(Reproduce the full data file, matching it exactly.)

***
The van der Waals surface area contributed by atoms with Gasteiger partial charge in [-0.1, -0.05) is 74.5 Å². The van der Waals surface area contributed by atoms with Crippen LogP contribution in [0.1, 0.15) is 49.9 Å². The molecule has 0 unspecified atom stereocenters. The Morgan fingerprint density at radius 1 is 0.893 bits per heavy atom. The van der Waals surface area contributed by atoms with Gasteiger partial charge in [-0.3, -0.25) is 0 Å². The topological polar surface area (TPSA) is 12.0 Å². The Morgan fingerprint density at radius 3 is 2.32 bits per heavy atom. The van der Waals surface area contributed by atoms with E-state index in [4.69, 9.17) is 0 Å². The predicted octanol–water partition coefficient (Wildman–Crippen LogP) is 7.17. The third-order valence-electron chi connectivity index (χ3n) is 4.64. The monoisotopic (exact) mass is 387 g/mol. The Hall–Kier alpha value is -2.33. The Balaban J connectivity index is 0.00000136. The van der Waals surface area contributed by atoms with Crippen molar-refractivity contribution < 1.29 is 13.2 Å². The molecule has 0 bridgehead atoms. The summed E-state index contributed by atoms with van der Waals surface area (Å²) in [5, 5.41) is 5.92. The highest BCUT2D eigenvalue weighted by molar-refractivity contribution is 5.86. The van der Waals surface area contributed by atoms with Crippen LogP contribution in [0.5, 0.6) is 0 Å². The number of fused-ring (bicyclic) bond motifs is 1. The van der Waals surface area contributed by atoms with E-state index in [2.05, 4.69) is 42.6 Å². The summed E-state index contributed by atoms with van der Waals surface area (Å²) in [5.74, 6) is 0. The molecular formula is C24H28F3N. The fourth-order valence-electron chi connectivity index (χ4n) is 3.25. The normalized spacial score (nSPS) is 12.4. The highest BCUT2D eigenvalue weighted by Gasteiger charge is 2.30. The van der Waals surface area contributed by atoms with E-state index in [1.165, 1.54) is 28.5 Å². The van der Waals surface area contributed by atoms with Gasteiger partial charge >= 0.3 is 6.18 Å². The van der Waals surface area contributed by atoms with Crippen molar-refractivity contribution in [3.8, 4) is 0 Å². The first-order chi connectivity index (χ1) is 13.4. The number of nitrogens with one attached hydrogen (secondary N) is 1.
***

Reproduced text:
The van der Waals surface area contributed by atoms with Gasteiger partial charge in [-0.1, -0.05) is 74.5 Å². The van der Waals surface area contributed by atoms with Crippen LogP contribution in [0.1, 0.15) is 49.9 Å². The molecule has 0 unspecified atom stereocenters. The Morgan fingerprint density at radius 1 is 0.893 bits per heavy atom. The van der Waals surface area contributed by atoms with Gasteiger partial charge in [-0.3, -0.25) is 0 Å². The topological polar surface area (TPSA) is 12.0 Å². The Morgan fingerprint density at radius 3 is 2.32 bits per heavy atom. The van der Waals surface area contributed by atoms with E-state index in [4.69, 9.17) is 0 Å². The predicted octanol–water partition coefficient (Wildman–Crippen LogP) is 7.17. The third-order valence-electron chi connectivity index (χ3n) is 4.64. The monoisotopic (exact) mass is 387 g/mol. The Hall–Kier alpha value is -2.33. The Balaban J connectivity index is 0.00000136. The van der Waals surface area contributed by atoms with Crippen molar-refractivity contribution < 1.29 is 13.2 Å². The molecule has 0 bridgehead atoms. The summed E-state index contributed by atoms with van der Waals surface area (Å²) in [5, 5.41) is 5.92. The highest BCUT2D eigenvalue weighted by molar-refractivity contribution is 5.86. The van der Waals surface area contributed by atoms with Crippen LogP contribution in [0.5, 0.6) is 0 Å². The number of fused-ring (bicyclic) bond motifs is 1. The van der Waals surface area contributed by atoms with E-state index in [2.05, 4.69) is 42.6 Å². The summed E-state index contributed by atoms with van der Waals surface area (Å²) in [5.74, 6) is 0. The molecular formula is C24H28F3N. The fourth-order valence-electron chi connectivity index (χ4n) is 3.25. The normalized spacial score (nSPS) is 12.4. The highest BCUT2D eigenvalue weighted by Gasteiger charge is 2.30. The van der Waals surface area contributed by atoms with E-state index in [1.165, 1.54) is 28.5 Å². The van der Waals surface area contributed by atoms with Gasteiger partial charge >= 0.3 is 6.18 Å². The van der Waals surface area contributed by atoms with Crippen molar-refractivity contribution in [3.8, 4) is 0 Å². The first-order chi connectivity index (χ1) is 13.4. The number of nitrogens with one attached hydrogen (secondary N) is 1.